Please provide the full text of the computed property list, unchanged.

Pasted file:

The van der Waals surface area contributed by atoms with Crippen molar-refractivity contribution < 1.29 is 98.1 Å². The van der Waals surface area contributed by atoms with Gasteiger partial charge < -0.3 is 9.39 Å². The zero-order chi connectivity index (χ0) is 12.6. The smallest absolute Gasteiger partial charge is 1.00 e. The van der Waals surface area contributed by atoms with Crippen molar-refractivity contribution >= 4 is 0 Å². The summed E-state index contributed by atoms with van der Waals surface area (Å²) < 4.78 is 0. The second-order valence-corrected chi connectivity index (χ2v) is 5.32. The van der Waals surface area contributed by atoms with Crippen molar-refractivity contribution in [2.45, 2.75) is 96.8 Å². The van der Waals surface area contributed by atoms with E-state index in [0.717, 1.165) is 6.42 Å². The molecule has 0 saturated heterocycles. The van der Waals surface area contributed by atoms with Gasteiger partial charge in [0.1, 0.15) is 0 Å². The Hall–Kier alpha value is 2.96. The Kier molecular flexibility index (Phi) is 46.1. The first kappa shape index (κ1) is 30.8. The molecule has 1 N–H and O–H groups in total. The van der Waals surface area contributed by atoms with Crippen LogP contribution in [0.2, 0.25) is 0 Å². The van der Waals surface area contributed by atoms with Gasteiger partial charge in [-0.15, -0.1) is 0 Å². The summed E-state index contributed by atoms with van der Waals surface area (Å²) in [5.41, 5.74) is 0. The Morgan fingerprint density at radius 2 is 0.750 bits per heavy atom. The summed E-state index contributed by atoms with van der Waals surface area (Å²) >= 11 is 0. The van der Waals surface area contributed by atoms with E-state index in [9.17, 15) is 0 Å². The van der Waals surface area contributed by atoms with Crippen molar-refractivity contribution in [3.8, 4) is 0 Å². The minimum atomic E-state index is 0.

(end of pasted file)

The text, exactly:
The van der Waals surface area contributed by atoms with Crippen molar-refractivity contribution < 1.29 is 98.1 Å². The van der Waals surface area contributed by atoms with Gasteiger partial charge < -0.3 is 9.39 Å². The zero-order chi connectivity index (χ0) is 12.6. The smallest absolute Gasteiger partial charge is 1.00 e. The van der Waals surface area contributed by atoms with Crippen molar-refractivity contribution >= 4 is 0 Å². The summed E-state index contributed by atoms with van der Waals surface area (Å²) < 4.78 is 0. The second-order valence-corrected chi connectivity index (χ2v) is 5.32. The van der Waals surface area contributed by atoms with Crippen molar-refractivity contribution in [2.45, 2.75) is 96.8 Å². The van der Waals surface area contributed by atoms with E-state index in [0.717, 1.165) is 6.42 Å². The molecule has 0 saturated heterocycles. The van der Waals surface area contributed by atoms with Gasteiger partial charge in [0.1, 0.15) is 0 Å². The Hall–Kier alpha value is 2.96. The Kier molecular flexibility index (Phi) is 46.1. The first kappa shape index (κ1) is 30.8. The molecule has 1 N–H and O–H groups in total. The van der Waals surface area contributed by atoms with Crippen LogP contribution in [0.2, 0.25) is 0 Å². The van der Waals surface area contributed by atoms with Gasteiger partial charge in [-0.15, -0.1) is 0 Å². The summed E-state index contributed by atoms with van der Waals surface area (Å²) in [5.41, 5.74) is 0. The Morgan fingerprint density at radius 2 is 0.750 bits per heavy atom. The summed E-state index contributed by atoms with van der Waals surface area (Å²) >= 11 is 0. The van der Waals surface area contributed by atoms with E-state index in [9.17, 15) is 0 Å². The van der Waals surface area contributed by atoms with Crippen molar-refractivity contribution in [3.8, 4) is 0 Å². The minimum atomic E-state index is 0.